Posted October 30th, 2008 at 10:59 pm | # |

    Susan,
    Large dried anchovies! That’s what you need. : ) I don’t know about price. Not expensive I guess.

  29. Susan
    Posted October 30th, 2008 at 6:25 pm | # |

    Hi, I was wondering when you make ddukbokki, is it best to use the small or large anchovies? And also how much does it usually cost? Thanks!

  30. Maangchi New York City My profile page joined 8/08
    Posted October 15th, 2008 at 6:01 am | # |

    Lisa,
    Yes, I’m sure it’s available in any Korean grocery store.

  31. Lisa
    Posted October 14th, 2008 at 11:49 pm | # |

    your recipes and videos are xcellent.

    Can I get the anchovies from any Korean store???

  32. Maangchi New York City My profile page joined 8/08
    Posted October 2nd, 2008 at 7:08 am | # |

    Portugalbear,
    You asked the question here.
    http://www.maangchi.com/recipe/ddukbokkie

  33. Portugalbear
    Posted October 2nd, 2008 at 2:14 am | # |

    Hi Maangchi, I asked this question before but i forgot where. hope you can answer it again. I can only find powdered anchovies. can i used still use this?

  34. Maangchi New York City My profile page joined 8/08
    Posted September 20th, 2008 at 6:36 am | # |

    mangichivi,
    haha, no way! This recipe is for dried anchovies.

  35. mangichivi
    Posted September 20th, 2008 at 2:10 am | # |

    hey maangchi can i use fresh anchovies??

  36. Maangchi New York City My profile page joined 8/08
    Posted May 26th, 2008 at 12:31 am | # |

    Hi, Anonymous,
    You have small size dried anchovies to make stock?
    I would use maybe 2 – 3 spoons.
    No need to get rid of intestine part. It’s impossible! lol

  37. Maangchi New York City My profile page joined 8/08
    Posted May 26th, 2008 at 12:28 am | # |

    Aditu,
    Yes, I always keep dried anchovies in the freezer. Thanks!

  38. Aditu
    Posted May 25th, 2008 at 4:53 am | # |

    Hi Maangchi!
    Do I have to put the dried anchovies in the freezer? I bought them frozen at my korean supermarket (but that could be because, according to the food-law, you have to freeze almost any kind of fish here).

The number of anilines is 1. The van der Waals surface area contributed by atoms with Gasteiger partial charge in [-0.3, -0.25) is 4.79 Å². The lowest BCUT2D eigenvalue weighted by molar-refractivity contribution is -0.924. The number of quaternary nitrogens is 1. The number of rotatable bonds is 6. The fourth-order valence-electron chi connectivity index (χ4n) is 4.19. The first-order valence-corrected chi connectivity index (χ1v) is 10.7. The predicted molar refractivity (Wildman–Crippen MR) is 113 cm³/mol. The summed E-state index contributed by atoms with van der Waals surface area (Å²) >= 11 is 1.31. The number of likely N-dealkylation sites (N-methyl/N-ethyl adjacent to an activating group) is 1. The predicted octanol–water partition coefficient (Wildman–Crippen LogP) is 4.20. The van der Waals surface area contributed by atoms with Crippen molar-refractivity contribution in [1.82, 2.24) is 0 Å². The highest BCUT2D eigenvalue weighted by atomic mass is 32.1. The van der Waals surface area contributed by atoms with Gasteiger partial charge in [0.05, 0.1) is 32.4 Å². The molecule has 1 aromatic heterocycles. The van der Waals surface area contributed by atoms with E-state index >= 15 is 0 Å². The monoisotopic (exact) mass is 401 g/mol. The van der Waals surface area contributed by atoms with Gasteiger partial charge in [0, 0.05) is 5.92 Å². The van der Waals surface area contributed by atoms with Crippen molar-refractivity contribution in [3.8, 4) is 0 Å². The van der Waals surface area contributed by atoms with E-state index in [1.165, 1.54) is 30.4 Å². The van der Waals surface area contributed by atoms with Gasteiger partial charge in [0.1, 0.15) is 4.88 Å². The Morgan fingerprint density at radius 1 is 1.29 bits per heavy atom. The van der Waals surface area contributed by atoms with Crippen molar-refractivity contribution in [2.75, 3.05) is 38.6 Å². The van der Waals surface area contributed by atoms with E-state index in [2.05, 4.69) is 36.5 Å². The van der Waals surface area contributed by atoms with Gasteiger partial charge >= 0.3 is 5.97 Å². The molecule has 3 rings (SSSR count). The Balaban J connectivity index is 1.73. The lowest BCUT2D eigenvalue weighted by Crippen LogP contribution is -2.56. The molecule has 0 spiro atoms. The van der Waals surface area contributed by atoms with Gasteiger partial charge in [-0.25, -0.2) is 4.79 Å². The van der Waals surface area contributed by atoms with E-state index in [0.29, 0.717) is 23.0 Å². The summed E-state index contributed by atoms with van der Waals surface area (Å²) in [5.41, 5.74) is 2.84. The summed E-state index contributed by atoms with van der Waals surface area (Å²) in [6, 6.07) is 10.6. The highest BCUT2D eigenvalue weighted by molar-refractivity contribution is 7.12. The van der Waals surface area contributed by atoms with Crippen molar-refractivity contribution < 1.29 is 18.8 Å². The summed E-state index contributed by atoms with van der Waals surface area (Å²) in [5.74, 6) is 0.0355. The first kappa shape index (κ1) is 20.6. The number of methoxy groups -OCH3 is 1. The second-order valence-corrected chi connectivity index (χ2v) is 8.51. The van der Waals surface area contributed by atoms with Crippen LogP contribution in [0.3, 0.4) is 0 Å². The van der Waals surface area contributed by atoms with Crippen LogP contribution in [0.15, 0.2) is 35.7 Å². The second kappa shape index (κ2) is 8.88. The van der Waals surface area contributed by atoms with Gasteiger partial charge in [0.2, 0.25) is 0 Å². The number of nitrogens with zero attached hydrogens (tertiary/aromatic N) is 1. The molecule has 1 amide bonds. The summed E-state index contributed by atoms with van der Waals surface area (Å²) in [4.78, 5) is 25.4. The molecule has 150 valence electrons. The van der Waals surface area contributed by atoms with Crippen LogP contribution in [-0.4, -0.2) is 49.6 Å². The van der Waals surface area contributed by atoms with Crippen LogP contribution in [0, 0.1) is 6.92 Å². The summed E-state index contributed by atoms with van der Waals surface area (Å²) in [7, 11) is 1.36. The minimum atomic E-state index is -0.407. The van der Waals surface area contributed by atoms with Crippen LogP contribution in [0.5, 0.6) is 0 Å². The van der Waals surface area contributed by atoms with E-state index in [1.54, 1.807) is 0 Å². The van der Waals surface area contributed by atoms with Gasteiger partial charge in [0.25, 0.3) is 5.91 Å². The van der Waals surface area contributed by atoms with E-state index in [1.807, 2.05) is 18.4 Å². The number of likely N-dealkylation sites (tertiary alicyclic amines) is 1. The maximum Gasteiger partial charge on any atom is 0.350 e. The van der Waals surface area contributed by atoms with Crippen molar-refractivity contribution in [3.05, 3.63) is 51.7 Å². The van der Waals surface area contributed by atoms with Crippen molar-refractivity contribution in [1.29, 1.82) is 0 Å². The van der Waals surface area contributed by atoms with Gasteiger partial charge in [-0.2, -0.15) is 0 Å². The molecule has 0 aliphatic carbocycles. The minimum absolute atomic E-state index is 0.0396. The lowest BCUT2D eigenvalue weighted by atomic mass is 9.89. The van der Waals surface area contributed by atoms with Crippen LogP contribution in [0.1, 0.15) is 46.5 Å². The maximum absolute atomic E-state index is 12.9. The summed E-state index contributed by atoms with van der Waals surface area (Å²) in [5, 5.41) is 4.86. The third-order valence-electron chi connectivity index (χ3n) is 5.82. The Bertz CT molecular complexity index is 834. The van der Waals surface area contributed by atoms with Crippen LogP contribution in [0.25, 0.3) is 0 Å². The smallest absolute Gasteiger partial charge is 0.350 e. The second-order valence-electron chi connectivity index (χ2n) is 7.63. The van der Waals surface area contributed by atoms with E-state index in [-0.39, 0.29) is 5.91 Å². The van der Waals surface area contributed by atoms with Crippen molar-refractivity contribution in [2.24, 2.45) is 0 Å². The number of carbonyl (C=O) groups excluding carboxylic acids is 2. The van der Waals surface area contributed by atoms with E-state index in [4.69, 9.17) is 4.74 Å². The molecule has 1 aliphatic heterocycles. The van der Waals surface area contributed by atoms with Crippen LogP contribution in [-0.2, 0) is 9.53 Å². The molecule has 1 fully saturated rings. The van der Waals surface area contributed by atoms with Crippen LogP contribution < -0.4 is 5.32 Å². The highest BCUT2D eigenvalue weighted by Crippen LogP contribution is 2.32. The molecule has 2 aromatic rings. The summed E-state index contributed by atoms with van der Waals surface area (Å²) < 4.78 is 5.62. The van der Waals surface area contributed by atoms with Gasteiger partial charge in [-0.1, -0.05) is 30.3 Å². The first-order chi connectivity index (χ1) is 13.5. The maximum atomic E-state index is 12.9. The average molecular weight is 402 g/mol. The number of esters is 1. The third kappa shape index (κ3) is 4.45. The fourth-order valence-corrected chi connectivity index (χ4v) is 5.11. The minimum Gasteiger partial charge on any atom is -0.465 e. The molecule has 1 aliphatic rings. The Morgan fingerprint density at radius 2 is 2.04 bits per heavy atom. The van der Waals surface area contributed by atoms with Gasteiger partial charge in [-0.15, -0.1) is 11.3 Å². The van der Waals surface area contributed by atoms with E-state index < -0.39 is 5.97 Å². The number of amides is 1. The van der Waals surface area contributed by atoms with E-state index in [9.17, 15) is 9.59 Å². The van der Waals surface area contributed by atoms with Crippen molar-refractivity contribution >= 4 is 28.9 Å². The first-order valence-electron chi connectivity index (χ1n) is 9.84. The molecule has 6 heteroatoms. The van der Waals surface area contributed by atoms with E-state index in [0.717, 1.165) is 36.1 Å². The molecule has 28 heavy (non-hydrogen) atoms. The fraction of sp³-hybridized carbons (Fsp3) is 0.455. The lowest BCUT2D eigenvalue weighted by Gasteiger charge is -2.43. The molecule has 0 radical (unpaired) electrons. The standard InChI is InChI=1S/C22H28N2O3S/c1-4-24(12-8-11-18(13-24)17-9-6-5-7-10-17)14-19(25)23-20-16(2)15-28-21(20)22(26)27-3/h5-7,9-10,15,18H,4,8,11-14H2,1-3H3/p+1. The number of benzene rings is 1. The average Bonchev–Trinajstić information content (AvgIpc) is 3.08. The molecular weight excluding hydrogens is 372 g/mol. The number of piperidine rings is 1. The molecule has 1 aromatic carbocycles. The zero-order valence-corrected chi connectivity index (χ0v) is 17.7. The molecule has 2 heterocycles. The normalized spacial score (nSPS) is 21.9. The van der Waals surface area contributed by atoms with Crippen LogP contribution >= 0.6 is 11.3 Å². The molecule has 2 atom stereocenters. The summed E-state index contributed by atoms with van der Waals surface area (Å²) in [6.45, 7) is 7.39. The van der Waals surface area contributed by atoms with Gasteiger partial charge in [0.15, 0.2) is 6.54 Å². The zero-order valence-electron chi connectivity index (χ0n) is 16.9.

And I also wanted to say that I absolutely love your videos and recipies! I even got my mom to like Korean food :-)

    Thanks a lot

  39. Anonymous
    Posted May 24th, 2008 at 7:47 pm | # |

    Hi Maangchi,
    If I use the small size dried anchovies for soon dubu soup, how many should I use?

    I don’t have the larger size anchovies, just small ones. And do I still need to clean them?

    Thanks!

  40. Maangchi New York City My profile page joined 8/08
    Posted March 23rd, 2008 at 4:58 pm | # |

    mista,
    Thank you for leaving a comment under a right category. Your question may be someone else’ question, soo.

    Yes, it’s called Myul chi bokkeum.
    I will post the side dish video someday, but meanwhile make your “myulchi bokkeum” with this reicpe.

    Ingredients:
    small size dried anchovies, hot pepper paste, green chili pepper, garlic, vegetable oil, sesame oil, sugar, sesame seeds.

    1. Toast 3 cups of dried anchovies in a pan or wok for about 3-5 minutes under medium heat.
    2. Add some vegetable oil and 1 sliced green chili pepper and keep stirring for 1 minute.
    3. Add 1 clove of minced garlic, 1 or 2 TBS of hot pepper paste, 2 TBS sugar, 1 TBS corn syrup, keep stirring quickly.
    4. Turn the heat off and add 1/2 TBS of sesame oil and sprinkle 1/2 TBS sesame seeds.
    That’s all!

    If you like to use soy sauce instead of hot pepper paste, 1 TBS of soy sauce is enough.

    Good luck with your myul chi bokkeum!

    • badral
      Posted June 20th, 2009 at 12:49 am | # |

      hey maangchi,
      i m from mongolia. i really liked your recipes and videos. since a decade, lots of koreans started to live here in mongolia. they opened korean restaurants and i loved korean food, but it was absolutely mystery for me how it was made. after watching your videos i can make at home the dishes i loved. it s amazing. thanks a lot!
      by the way, my wife loves anchovies side dish and i m goin to try to make it with your recipe ;)
      thanks again

  41. Mista
    Posted March 22nd, 2008 at 1:21 pm | # |

    Hi Maangchi!

    I went to a Korean restaurant a few days ago, and one of the “banchan” was the small dried anchovies in some kind of sauce. I read this statement from the anchovie post:

    “The small size dried anchovies are used for a side dish called “Myulchi bok keum”, toasted with soy sauce, sugar, and hot pepper paste.”

    It sounds very much like the one I had. Would it be too much to post a short instructional on how to make this? Thanks a lot!